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A $300 million joint venture between the driving service Uber and the car manufacturer Volvo plans to make rides a lot less chatty in the near future. Using Volvo’s existing autonomous driving technology, a fleet of Uber-dedicated cars will soon be available to take passengers in the Pittsburgh area wherever they want to go, without anyone touching the wheel.

The plans for the joint venture include the purchase by Uber of 100 XC90 SUVs from Volvo, all of which feature hybrid plug-in capacity and self-driving technologies. The fleet will be on the streets by the end of this year, giving riders a chance to experience technology for themselves. For the foreseeable future, the cars will still have an actual person in the driver’s seat, but the plans indicate that this role is mainly a supervisory and safety feature, not a requirement. Furthermore, all signs point to the ultimate goal of driverless cars, spinning around town, picking up passengers on their own.lo-res_dy8pxw-s

In addition to Volvo’s existing technology, the autonomous cars will integrate some of Uber’s own developed tools, such as additional cameras and sensors to facilitate the process. This technology was largely developed in a plant that Uber opened in Pittsburgh two years ago, which offers some explanation for why the test is taking place in that city.

But Uber makes it clear that it hopes to expand the options to other cities, and it leaves open the possibility that it might collaborate with other automakers in the future. Reportedly, it interviewed many automakers and ultimately selected Volvo on the basis of its reputation for safety and its existing technological capabilities.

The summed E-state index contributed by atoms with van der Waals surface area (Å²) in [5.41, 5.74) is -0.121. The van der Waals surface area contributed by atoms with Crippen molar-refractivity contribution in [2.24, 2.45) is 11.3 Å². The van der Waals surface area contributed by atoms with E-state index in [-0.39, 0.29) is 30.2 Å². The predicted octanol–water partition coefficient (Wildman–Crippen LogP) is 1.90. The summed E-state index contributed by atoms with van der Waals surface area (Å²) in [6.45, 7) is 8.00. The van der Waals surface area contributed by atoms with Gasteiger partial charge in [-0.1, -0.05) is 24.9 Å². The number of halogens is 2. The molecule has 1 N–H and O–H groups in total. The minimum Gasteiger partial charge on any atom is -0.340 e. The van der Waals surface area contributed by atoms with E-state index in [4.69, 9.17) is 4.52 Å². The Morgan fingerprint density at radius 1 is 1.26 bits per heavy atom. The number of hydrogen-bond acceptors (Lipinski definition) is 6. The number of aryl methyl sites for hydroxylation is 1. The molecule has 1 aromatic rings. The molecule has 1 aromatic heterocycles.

The two partners in this joint venture both are contributing to the costs of getting it up and running. What is less clear is the cost for consumers, namely, whether a ride in a driverless car will invoke a rate that is higher than a conventional Uber ride. Some consumers appear excited at the prospect of a futuristic experience in an autonomous car (or maybe just love the idea that they won’t face an overly chatty driver). Others might have opposite preferences, such that they might avoid a technology that has not been fully vetted and proven yet.

Discussion Questions:

  1. Would you ride in a driverless Uber?
  2. Would you be willing to pay more, the same, or less for a ride in an autonomous vehicle?

Source: Richard Truett, “Uber Partners with Volvo to Put Self-Driving SUVs on U.S. Roads by Year-End,” Advertising Age, August 18, 2016